CP Rail Rewards New CEO’s Sales Push With Gains in MetalsBy
Canada’s No. 2 railroad posts second straight gain in revenue
Efficiency gauge improves as Creel keeps lid on expenses
Canadian Pacific Railway Ltd. is halfway to meeting new Chief Executive Officer Keith Creel’s goal of restoring sales growth after last year’s drop.
Second-quarter revenue rose 13 percent to C$1.64 billion ($1.3 billion), Canadian Pacific said in an earnings statement Wednesday. Higher demand for grains and metals and a rebound in potash shipments enabled Canada’s second-largest railroad to post its second consecutive quarterly sales increase.
The gains will help Creel meet his oft-stated target of achieving a sales rebound in his first full year at the helm. He took over in January from Hunter Harrison, who molded the railroad into one of North America’s most efficient with an approach he called “precision railroading.” Annual revenue fell last year for the first time since 2009.
“The precision railroading model is the gift that keeps on giving,” Creel said on a conference call Wednesday. “It allows us to continue to grow at low incremental cost.”
Canadian Pacific will “likely” revisit its full-year profit target at the end of the third quarter, Creel said. The company is playing safe with its forecast for a “high single digit” increase in adjusted per-share earnings because there’s too much uncertainty with oil and grain shipments, he said.
“There is some conservatism in our outlook,” Creel said. “I’d rather be right than wrong.”
Canadian Pacific, with a 12,400-mile (20,000-kilometer) network stretching east from British Columbia across Canada and down to Kansas City, Missouri, carried 8.1 percent more carloads in the period. That outstripped the 6.9 percent increase in traffic recorded by members of the American Association of Railroads.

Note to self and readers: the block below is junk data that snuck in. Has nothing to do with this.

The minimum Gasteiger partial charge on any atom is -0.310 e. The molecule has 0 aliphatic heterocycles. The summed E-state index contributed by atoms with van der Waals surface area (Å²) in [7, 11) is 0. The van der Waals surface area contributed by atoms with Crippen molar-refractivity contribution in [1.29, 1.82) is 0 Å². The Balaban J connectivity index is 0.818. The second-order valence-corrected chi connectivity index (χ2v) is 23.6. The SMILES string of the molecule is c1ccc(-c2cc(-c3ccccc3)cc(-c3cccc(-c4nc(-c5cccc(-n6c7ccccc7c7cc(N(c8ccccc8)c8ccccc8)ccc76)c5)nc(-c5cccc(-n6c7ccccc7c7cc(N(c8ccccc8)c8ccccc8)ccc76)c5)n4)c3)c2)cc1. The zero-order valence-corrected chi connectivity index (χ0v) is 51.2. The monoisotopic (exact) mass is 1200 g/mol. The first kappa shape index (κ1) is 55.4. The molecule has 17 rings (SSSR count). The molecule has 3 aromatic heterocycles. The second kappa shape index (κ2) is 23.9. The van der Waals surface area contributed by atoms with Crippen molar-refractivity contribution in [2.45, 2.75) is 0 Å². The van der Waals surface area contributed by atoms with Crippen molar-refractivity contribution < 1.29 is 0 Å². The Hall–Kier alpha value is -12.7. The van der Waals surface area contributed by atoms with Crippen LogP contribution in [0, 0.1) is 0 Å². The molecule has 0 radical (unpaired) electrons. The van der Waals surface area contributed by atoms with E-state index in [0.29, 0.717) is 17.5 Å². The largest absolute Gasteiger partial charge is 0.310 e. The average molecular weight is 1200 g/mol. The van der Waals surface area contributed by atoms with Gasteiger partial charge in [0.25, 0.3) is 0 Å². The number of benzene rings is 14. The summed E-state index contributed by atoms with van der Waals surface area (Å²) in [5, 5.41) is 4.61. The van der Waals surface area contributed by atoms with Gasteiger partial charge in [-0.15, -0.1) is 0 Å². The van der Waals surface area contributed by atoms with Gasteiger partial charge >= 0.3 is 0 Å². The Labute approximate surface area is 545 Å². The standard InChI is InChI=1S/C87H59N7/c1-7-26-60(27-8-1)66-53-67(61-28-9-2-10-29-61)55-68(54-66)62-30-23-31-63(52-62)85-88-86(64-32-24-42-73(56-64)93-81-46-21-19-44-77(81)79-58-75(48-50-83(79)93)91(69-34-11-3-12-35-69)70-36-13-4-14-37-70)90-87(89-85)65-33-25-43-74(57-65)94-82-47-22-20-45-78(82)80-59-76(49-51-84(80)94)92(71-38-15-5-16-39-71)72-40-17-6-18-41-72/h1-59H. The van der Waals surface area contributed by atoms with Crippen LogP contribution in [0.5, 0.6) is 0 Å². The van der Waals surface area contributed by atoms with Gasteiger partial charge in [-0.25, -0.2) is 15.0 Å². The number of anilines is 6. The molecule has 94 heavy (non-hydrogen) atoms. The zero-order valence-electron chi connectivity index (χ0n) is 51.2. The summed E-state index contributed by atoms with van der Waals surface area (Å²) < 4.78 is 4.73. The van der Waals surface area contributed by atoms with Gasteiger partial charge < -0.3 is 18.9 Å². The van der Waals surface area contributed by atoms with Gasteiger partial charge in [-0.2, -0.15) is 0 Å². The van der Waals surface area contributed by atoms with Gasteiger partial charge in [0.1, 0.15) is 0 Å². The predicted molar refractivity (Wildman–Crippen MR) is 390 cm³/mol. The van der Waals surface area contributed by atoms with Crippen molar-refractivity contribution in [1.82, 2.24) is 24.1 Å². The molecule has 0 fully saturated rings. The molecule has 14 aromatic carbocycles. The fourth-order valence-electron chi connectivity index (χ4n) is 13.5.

Grain revenue, the company’s biggest line of business, increased 20 percent to C$363 million as energy, chemicals and plastics -- a category that includes crude oil -- advanced 16 percent to C$216 million. Revenue from metals, minerals and consumer products jumped 36 percent to C$190 million, while potash surged 38 percent to C$109 million.
The rise in volumes helped adjusted earnings climb to C$2.77 a share, Calgary-based Canadian Pacific said. That beat the C$2.71 average analyst estimate.
“As long as volume growth continues to be positive, Canadian Pacific’s marketing efforts and efficient network should translate those volumes into solid earnings growth,” Dan Sherman, an analyst at Edward Jones, said in a note.
Canadian Pacific fell 1.3 percent to close at C$203.60 in Toronto, before the earnings announcement. The stock has gained 6.3 percent since the start of the year, less than the 15 percent advance for Canadian National Railway Co., the country’s largest railroad, but better than the 0.3 percent decline for Canada’s benchmark S&P/TSX Composite Index.
Operating ratio, a widely watched measure of railroad productivity that compares expenses to sales, improved to 58.7 percent from 62 percent a year earlier. A lower number for the figure is considered better.
“This quarter really does demonstrate the strength of our operating model,” Chief Financial Officer Nadeem Velani said on the conference call.